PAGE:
Sustained low incidence of central venous catheter-related infections over six years in a Swedish hospital with an active central venous catheter team.
Am J Infect Control. 2014 Feb;42(2):122-8
Authors: Hammarskjöld F, Berg S, Hanberger H, Taxbro K, Malmvall BE
BACKGROUND: There are limited data on the long-term effects of implementing a central venous catheter (CVC) program for prevention of CVC infections. The aims of this study were to evaluate the incidence of CVC colonization, catheter-related infections (CRI), catheter-related bloodstream infections (CRBSI), and their risk factors over a 6-year period in a hospital with an active CVC team.
METHODS: We conducted a continuous prospective study aiming to include all CVCs used at our hospital during the years 2004 to 2009, evaluating colonization, CRI, CRBSI, and possible risk factors.
RESULTS: A total of 2,772 CVCs was used during the study period. Data on culture results and catheterization time were available for 2,045 CVCs used in 1,674 patients. The incidences of colonization, CRI, and CRBSI were 7.0, 2.2, and 0.6 per 1,000 CVC-days, respectively. Analysis of quarterly incidences revealed 1 occasion with increasing infection rates. Catheterization time was a risk factor for CRI but not for CRBSI. Other risk factors for CRI were hemodialysis and CVC use in the internal jugular vein compared with the subclavian vein. Hemodialysis was the only risk factor for CRBSI.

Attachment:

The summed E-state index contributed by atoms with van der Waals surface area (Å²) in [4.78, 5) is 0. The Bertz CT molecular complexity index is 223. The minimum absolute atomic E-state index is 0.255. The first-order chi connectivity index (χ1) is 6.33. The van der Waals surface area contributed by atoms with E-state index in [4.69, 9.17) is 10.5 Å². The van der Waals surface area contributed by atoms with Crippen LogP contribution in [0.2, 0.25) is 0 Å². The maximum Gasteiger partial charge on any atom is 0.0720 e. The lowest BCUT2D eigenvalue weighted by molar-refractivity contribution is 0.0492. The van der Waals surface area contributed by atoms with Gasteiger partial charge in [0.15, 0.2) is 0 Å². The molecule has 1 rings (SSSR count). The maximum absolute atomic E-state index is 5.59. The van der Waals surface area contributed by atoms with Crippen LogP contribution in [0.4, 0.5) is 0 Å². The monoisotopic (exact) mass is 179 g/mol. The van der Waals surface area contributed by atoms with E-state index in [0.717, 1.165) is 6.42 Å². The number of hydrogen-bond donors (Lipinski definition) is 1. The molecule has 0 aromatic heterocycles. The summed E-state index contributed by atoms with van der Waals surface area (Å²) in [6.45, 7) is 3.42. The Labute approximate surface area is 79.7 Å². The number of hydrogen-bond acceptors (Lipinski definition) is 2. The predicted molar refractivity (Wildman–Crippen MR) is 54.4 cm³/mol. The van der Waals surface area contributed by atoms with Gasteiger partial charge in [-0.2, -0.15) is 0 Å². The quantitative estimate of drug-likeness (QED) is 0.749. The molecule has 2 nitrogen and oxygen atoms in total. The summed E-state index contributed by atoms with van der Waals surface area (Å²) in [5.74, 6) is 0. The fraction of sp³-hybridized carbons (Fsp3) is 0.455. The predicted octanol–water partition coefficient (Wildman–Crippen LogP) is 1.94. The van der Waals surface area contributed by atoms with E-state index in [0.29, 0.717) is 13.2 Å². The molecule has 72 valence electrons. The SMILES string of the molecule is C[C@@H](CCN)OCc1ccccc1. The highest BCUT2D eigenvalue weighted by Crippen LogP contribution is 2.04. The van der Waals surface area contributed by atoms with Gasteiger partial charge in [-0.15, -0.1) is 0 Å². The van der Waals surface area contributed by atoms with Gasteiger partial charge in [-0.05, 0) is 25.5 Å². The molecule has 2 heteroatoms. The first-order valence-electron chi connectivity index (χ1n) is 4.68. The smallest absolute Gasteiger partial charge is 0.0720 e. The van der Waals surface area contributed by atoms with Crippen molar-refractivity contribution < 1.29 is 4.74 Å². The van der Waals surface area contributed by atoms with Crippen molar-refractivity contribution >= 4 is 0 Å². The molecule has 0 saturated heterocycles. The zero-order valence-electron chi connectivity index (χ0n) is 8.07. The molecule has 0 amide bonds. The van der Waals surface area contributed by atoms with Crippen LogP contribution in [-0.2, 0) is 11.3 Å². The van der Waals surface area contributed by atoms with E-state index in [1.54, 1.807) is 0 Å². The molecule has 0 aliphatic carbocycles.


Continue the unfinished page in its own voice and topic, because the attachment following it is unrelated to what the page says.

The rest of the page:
CONCLUSION: We found that a CRI prevention program led by an active CVC team and adhered to by the entire staff at a county hospital is successful in keeping CVC infections at a low rate over a long period of time.
PMID: 24485369 [PubMed - in process]